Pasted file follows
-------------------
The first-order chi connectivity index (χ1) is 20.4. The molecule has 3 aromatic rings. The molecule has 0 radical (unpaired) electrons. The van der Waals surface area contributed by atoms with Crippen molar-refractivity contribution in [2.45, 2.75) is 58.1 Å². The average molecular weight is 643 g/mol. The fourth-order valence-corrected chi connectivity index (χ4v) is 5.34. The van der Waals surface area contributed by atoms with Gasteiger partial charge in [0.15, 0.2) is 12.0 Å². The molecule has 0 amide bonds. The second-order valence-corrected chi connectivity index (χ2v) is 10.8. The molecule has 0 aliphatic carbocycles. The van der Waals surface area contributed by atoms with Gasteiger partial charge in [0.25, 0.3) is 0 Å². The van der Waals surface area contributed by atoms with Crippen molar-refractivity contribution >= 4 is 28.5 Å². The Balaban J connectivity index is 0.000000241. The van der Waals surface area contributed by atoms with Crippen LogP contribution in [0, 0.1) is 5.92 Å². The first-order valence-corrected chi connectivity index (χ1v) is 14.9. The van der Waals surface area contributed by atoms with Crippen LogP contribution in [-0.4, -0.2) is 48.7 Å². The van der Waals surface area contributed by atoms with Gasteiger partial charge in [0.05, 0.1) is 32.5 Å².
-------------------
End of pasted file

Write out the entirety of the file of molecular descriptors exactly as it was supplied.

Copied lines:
The first-order chi connectivity index (χ1) is 20.4. The molecule has 3 aromatic rings. The molecule has 0 radical (unpaired) electrons. The van der Waals surface area contributed by atoms with Crippen molar-refractivity contribution in [2.45, 2.75) is 58.1 Å². The average molecular weight is 643 g/mol. The fourth-order valence-corrected chi connectivity index (χ4v) is 5.34. The van der Waals surface area contributed by atoms with Gasteiger partial charge in [0.15, 0.2) is 12.0 Å². The molecule has 0 amide bonds. The second-order valence-corrected chi connectivity index (χ2v) is 10.8. The molecule has 0 aliphatic carbocycles. The van der Waals surface area contributed by atoms with Gasteiger partial charge in [0.25, 0.3) is 0 Å². The van der Waals surface area contributed by atoms with Crippen molar-refractivity contribution >= 4 is 28.5 Å². The Balaban J connectivity index is 0.000000241. The van der Waals surface area contributed by atoms with Crippen LogP contribution in [0, 0.1) is 5.92 Å². The first-order valence-corrected chi connectivity index (χ1v) is 14.9. The van der Waals surface area contributed by atoms with Crippen LogP contribution in [-0.4, -0.2) is 48.7 Å². The van der Waals surface area contributed by atoms with Gasteiger partial charge in [0.05, 0.1) is 32.5 Å².